This is a review of Late for Tea at the Deer Palace, a new book by Tamara Chalabi, published in 2011 by HarperCollins.
Had Anastasia, the daughter of Czar Nicholas II of Russia, somehow escaped the wholesale execution of the Russian ruling family in 1918 along with her father, and half a century later returned to Moscow in triumph, she might have produced a volume like Late for Tea at the Deer Palace by Tamara Chalabi.
Chalabi, of course, is the daughter of Ahmed Chalabi, the wily wheeler-dealer and self-promoter who wangled his way into the good graces of America’s neoconservatives in the 1990s, helping to convince them to launch an unprovoked war against Saddam Hussein’s Iraq. In 2003, Chalabi entered Baghdad in 2003 as a would-be president of the new Iraq and, although he never reached that goal, he’s been a fixture on the Iraqi political scene ever since.
Although the Chalabis, unlike the Romanovs, weren’t royalty, according to Tamara Chalabi’s story they were the next best thing: true insiders and courtiers, hobnobbing with Iraq’s kings, princes and nobility for decades before the revolution in 1958 that toppled King Faisal II led to the rude awakening that tumbled them out of their reverie, and their place of privilege. If all you know about Ahmed Chalabi is that he helped engineer the invasion of Iraq and then engaged in skulduggery as an agent for the Americans, or for the Iranians, or both, Tamara Chalabi’s book is an eye-opening account of the family’s long history at the center of Iraq’s royal court.
Chalabi’s book, part history and part memoir, isn’t really about the invasion of Iraq and its aftermath. Indeed, the war in Iraq appears only incidentally, in the last few pages of her lengthy tale. Instead, she presents the reader with a family history, starting before World War I with her great-grandfather, Abdul Hussein Chalabi, the patriarch of the sprawling Chalabi clan. A key role throughout is played by Bibi Chalabi, Ahmed’s mother, a fierce and feisty matriarch who combines superb household management skills with reactionary politics in equal measure. If the reader is able temporarily to ignore the perfidious role of Ahmed Chalabi eight decades later, Late for Tea at the Deer Palace is a gripping and well-told saga of an affluent Arab clan that, despite its minority Shiite status, managed to secure a place at the king’s elbow. Most of the book is concerned with the day-to-day accomplishments and travails of the Chalabis, and it’s presented in a brisk, novelistic style, complete with conversational back and forth among long dead personages that, I assume, Chalabi reconstructed in her imagination. Still, the book presents a colorful, if self-serving, narrative about the life of an elite Iraqi family during the tumultuous era after the emergence of Iraq as a nation. At its best, Tamara Chalabi’s story contains nonfiction echoes of The Cairo Trilogy, the classic novel by Naguib Mahfouz about a multi-generational, upper middle class family in Egypt.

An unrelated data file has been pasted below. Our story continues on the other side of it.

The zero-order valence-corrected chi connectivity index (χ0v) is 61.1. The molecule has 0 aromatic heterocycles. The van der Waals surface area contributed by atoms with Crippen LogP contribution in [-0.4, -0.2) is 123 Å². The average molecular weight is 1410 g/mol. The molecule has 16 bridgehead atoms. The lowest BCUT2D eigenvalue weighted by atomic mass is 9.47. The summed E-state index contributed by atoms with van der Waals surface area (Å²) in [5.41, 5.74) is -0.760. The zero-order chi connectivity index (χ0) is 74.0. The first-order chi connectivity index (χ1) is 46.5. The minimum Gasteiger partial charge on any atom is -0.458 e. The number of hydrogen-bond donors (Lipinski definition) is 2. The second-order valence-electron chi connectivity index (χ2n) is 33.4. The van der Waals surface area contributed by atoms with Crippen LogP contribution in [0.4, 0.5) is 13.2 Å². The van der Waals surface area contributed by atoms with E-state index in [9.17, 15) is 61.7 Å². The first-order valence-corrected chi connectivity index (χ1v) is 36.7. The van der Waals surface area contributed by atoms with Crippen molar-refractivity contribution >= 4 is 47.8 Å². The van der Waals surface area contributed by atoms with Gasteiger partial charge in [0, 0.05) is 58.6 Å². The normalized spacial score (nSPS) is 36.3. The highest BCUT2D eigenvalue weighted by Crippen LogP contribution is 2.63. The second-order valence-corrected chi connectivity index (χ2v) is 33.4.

From the 1920s onward, the Chalabis resided at the very pinnacle of Iraqi society. Tamara’s great-grandfather was minister of education, and he befriended Great Britain’s most renowned Arabists and colonial officers. One of those was the legendary spy and adventurer Gertrude Bell, a colleague of T.E. Lawrence (“of Arabia”) and a woman who, writes Chalabi, hurriedly designed Iraq’s first flag, stitching together bands of red, green, black and white. Referring to the Deer Palace, the nickname for the Chalabi mansion in Baghdad, Chalabi writes: “The magnificent dining table could seat twenty-four, and was used for official receptions Abdul Hussein [Chalabi] held for personages such as the King, members of the Cabinet, official foreign visitors or the British High Commissioner.” In 1921, when King Faisal returned from the peace conference in Europe that drew up Iraq’s borders, Abdul Hussein hosted a lavish dinner for him, and he took care to try to strengthen ties between King Faisal I, a Sunni, and the Shiite clergy who were suspicious of both the king and the British. Going back centuries, back to the time when the Chalabi family helped to administer the region for the Ottoman Turks, the Chalabis had great influence over the social and political life in and around the famed Kadhimiya shrine in Baghdad, whose four golden minarets loomed over the tombs of the seventh and ninth Imams of Shiite history, and in the 1920s the Chalabis used their influence with the Shiite establishment, including the clergy in the holy cities of Najaf and Karbala, to win support for Faisal.